William Penn Foundation has been thinking hard on the long game for the Delaware River and the 15 million people who depend on it, and Watershed Program Director Andy Johnson distilled many of those learnings in a blog for the Funders Network for Smart Growth and Livable Communities last month. Andy highlighted the foundation’s work to both reckon with, and address, the “death by a thousand cuts” that the Delaware Basin faces.
The communities of the basin depend so deeply on the Delaware for drinking water, industry, and paddling, hiking and time in nature. The river and its tributaries are truly the lifeblood of the mid-Atlantic. So how do the many conservation, recreation and outdoor education communities work together to keep it clean where it’s clean, and clean it up where it’s not?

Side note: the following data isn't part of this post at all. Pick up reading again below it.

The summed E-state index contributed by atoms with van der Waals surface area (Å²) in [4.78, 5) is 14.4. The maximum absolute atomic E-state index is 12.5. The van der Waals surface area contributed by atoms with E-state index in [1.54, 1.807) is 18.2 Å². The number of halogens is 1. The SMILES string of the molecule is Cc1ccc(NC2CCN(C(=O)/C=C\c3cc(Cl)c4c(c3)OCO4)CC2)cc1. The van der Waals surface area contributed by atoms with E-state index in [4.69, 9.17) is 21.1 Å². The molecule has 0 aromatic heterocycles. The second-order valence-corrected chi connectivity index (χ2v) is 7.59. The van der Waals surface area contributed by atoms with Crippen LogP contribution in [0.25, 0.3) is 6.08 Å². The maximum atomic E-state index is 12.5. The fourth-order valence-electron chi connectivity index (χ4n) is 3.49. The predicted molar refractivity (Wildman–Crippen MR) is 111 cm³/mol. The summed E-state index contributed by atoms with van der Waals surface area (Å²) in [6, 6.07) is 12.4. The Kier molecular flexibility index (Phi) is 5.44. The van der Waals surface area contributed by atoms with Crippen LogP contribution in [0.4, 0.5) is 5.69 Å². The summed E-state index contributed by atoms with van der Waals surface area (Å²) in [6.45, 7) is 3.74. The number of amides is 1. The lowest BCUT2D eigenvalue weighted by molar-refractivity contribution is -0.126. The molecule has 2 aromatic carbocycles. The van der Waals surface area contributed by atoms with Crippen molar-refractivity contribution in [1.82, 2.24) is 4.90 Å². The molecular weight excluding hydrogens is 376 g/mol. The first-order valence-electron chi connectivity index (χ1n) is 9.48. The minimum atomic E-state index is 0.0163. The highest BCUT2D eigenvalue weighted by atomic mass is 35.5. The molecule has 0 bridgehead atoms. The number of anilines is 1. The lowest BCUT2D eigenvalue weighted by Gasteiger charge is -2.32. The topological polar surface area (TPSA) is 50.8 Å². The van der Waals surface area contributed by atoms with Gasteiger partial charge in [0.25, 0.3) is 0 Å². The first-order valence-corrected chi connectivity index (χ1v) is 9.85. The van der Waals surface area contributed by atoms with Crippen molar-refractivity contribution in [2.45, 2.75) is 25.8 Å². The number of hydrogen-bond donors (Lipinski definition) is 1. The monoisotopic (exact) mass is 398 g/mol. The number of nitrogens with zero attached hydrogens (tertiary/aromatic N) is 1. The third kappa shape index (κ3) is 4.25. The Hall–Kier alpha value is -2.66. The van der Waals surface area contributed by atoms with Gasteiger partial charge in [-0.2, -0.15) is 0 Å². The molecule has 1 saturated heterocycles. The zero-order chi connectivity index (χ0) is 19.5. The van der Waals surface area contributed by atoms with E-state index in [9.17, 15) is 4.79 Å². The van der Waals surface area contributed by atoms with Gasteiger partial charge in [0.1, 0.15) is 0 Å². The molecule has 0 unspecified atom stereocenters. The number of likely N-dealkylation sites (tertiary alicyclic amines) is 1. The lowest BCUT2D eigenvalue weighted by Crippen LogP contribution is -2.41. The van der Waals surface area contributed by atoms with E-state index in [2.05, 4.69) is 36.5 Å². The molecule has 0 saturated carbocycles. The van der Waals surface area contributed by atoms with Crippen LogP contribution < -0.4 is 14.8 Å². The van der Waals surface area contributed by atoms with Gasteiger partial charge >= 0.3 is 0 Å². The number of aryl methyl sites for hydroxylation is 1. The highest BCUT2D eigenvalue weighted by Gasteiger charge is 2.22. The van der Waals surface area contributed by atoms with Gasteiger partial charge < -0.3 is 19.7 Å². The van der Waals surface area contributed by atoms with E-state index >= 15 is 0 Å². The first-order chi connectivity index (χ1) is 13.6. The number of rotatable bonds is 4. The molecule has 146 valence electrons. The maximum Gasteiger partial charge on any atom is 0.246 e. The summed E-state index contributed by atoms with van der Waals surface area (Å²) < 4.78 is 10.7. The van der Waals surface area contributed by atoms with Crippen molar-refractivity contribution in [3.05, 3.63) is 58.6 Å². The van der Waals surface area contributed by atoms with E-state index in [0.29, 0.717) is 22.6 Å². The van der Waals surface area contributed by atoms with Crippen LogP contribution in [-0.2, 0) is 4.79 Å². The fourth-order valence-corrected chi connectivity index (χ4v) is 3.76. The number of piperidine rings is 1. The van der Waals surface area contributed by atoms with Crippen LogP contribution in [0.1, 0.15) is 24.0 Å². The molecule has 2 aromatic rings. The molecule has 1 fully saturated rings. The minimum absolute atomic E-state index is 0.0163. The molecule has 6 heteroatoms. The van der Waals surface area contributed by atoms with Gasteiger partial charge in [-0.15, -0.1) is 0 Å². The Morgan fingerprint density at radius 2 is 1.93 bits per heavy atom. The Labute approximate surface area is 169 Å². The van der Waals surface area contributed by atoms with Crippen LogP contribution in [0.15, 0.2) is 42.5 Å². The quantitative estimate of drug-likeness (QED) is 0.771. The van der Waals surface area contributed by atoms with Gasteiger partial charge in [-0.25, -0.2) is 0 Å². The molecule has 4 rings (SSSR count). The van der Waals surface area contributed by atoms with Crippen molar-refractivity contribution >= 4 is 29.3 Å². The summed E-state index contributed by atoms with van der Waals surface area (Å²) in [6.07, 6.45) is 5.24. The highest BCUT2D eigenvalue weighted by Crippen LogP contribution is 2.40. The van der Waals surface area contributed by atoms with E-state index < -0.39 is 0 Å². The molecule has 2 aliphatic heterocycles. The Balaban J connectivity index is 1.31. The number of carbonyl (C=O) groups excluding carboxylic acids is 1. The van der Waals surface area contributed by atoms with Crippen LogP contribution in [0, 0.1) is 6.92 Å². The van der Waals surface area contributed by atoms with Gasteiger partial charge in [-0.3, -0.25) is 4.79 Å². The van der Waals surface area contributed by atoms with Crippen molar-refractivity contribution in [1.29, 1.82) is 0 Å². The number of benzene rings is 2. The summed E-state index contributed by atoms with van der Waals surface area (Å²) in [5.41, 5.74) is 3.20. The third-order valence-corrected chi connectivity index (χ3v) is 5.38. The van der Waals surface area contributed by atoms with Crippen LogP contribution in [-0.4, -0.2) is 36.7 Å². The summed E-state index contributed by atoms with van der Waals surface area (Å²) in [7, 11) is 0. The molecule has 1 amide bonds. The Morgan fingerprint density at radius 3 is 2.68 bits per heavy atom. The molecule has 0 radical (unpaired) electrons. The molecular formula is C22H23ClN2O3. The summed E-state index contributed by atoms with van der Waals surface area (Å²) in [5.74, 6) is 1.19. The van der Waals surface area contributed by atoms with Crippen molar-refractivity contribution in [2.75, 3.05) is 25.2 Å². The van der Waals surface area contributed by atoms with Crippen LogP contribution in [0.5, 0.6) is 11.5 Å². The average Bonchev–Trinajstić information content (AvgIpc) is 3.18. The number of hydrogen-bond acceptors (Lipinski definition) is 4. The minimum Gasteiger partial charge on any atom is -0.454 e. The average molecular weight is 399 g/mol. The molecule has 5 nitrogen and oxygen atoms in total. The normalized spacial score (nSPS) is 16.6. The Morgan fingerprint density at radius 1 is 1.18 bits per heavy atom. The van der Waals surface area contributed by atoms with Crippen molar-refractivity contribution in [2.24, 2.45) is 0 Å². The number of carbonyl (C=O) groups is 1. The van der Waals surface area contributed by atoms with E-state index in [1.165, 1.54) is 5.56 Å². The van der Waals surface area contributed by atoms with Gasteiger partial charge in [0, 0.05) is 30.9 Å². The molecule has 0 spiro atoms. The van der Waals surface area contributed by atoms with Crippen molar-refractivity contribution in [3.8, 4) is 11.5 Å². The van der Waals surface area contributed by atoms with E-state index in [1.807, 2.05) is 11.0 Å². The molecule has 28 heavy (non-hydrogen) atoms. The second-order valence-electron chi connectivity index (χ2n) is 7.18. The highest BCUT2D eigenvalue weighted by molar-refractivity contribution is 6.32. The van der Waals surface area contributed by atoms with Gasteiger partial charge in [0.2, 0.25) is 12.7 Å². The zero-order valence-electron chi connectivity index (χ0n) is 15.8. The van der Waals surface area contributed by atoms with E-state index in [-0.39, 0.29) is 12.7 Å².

The answer, counter-intuitively, lies in land use decisions, and in many of the small municipalities that surround the river. From green stormwater approaches to saving family farms and ensuring that new development is water-smart, the foundation is investing deeply in local organizations with a shared vision and a commitment to scientific monitoring. The blog is a great read for those thinking through how a regional funder can catalyze change in a complex, multi-jurisdiction environment.
You can read Andy’s blog online here.